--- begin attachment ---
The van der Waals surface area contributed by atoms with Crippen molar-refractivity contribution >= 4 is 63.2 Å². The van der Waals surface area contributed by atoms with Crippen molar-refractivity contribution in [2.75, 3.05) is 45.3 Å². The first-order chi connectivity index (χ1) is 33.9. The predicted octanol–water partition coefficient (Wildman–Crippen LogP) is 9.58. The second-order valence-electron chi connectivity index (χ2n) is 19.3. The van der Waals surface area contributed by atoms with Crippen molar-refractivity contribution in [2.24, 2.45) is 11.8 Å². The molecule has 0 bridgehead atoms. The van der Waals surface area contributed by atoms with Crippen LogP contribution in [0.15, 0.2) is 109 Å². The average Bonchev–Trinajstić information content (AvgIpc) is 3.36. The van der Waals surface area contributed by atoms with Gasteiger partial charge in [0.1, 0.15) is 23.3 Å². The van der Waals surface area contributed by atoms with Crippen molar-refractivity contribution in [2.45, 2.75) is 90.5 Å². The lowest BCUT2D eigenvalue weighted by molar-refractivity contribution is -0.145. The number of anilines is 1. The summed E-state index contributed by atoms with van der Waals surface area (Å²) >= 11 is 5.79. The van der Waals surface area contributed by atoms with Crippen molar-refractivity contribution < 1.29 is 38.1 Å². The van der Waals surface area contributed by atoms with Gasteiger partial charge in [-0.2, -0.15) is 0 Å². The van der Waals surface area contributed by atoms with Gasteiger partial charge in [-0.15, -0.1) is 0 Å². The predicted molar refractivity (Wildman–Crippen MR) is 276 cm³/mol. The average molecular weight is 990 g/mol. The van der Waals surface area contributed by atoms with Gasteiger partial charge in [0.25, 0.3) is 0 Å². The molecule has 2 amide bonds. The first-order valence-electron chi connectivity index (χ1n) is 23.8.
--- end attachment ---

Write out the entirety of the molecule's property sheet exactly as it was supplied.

The van der Waals surface area contributed by atoms with Crippen molar-refractivity contribution >= 4 is 63.2 Å². The van der Waals surface area contributed by atoms with Crippen molar-refractivity contribution in [2.75, 3.05) is 45.3 Å². The first-order chi connectivity index (χ1) is 33.9. The predicted octanol–water partition coefficient (Wildman–Crippen LogP) is 9.58. The second-order valence-electron chi connectivity index (χ2n) is 19.3. The van der Waals surface area contributed by atoms with Crippen molar-refractivity contribution in [2.24, 2.45) is 11.8 Å². The molecule has 0 bridgehead atoms. The van der Waals surface area contributed by atoms with Crippen LogP contribution in [0.15, 0.2) is 109 Å². The average Bonchev–Trinajstić information content (AvgIpc) is 3.36. The van der Waals surface area contributed by atoms with Gasteiger partial charge in [0.1, 0.15) is 23.3 Å². The van der Waals surface area contributed by atoms with Crippen molar-refractivity contribution in [2.45, 2.75) is 90.5 Å². The lowest BCUT2D eigenvalue weighted by molar-refractivity contribution is -0.145. The number of anilines is 1. The summed E-state index contributed by atoms with van der Waals surface area (Å²) >= 11 is 5.79. The van der Waals surface area contributed by atoms with Crippen molar-refractivity contribution < 1.29 is 38.1 Å². The van der Waals surface area contributed by atoms with Gasteiger partial charge in [-0.2, -0.15) is 0 Å². The van der Waals surface area contributed by atoms with Gasteiger partial charge in [-0.15, -0.1) is 0 Å². The predicted molar refractivity (Wildman–Crippen MR) is 276 cm³/mol. The average molecular weight is 990 g/mol. The van der Waals surface area contributed by atoms with Gasteiger partial charge in [0.25, 0.3) is 0 Å². The molecule has 2 amide bonds. The first-order valence-electron chi connectivity index (χ1n) is 23.8.